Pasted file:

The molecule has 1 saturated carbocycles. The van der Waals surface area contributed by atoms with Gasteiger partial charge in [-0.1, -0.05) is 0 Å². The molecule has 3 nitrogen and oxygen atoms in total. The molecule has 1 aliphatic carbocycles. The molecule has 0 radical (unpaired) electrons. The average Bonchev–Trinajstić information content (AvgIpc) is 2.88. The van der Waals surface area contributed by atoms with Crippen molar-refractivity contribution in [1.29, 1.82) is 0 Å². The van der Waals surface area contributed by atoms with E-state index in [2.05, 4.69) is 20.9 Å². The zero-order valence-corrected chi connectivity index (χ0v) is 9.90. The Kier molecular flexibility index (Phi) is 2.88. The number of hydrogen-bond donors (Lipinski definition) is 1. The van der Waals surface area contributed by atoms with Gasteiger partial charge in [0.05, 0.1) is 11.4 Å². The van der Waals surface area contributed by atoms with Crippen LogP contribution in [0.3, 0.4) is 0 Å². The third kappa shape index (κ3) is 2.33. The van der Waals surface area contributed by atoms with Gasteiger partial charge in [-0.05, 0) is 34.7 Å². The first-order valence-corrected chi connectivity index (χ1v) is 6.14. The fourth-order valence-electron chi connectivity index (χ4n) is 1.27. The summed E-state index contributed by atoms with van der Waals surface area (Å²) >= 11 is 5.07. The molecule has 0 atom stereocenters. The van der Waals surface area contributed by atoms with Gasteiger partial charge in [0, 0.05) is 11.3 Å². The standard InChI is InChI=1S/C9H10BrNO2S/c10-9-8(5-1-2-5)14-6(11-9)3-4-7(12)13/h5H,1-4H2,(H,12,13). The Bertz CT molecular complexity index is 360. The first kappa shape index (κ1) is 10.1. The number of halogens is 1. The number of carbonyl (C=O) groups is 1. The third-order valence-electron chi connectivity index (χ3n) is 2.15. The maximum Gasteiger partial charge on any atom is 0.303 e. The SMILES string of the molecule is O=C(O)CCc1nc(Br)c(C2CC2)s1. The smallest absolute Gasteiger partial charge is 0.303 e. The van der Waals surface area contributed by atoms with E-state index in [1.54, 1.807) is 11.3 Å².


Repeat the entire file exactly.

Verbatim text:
The molecule has 1 saturated carbocycles. The van der Waals surface area contributed by atoms with Gasteiger partial charge in [-0.1, -0.05) is 0 Å². The molecule has 3 nitrogen and oxygen atoms in total. The molecule has 1 aliphatic carbocycles. The molecule has 0 radical (unpaired) electrons. The average Bonchev–Trinajstić information content (AvgIpc) is 2.88. The van der Waals surface area contributed by atoms with Crippen molar-refractivity contribution in [1.29, 1.82) is 0 Å². The van der Waals surface area contributed by atoms with E-state index in [2.05, 4.69) is 20.9 Å². The zero-order valence-corrected chi connectivity index (χ0v) is 9.90. The Kier molecular flexibility index (Phi) is 2.88. The number of hydrogen-bond donors (Lipinski definition) is 1. The van der Waals surface area contributed by atoms with Gasteiger partial charge in [0.05, 0.1) is 11.4 Å². The van der Waals surface area contributed by atoms with Crippen LogP contribution in [0.3, 0.4) is 0 Å². The third kappa shape index (κ3) is 2.33. The van der Waals surface area contributed by atoms with Gasteiger partial charge in [-0.05, 0) is 34.7 Å². The first-order valence-corrected chi connectivity index (χ1v) is 6.14. The fourth-order valence-electron chi connectivity index (χ4n) is 1.27. The summed E-state index contributed by atoms with van der Waals surface area (Å²) >= 11 is 5.07. The molecule has 0 atom stereocenters. The van der Waals surface area contributed by atoms with Gasteiger partial charge in [0, 0.05) is 11.3 Å². The standard InChI is InChI=1S/C9H10BrNO2S/c10-9-8(5-1-2-5)14-6(11-9)3-4-7(12)13/h5H,1-4H2,(H,12,13). The Bertz CT molecular complexity index is 360. The first kappa shape index (κ1) is 10.1. The number of halogens is 1. The number of carbonyl (C=O) groups is 1. The third-order valence-electron chi connectivity index (χ3n) is 2.15. The maximum Gasteiger partial charge on any atom is 0.303 e. The SMILES string of the molecule is O=C(O)CCc1nc(Br)c(C2CC2)s1. The smallest absolute Gasteiger partial charge is 0.303 e. The van der Waals surface area contributed by atoms with E-state index in [1.54, 1.807) is 11.3 Å².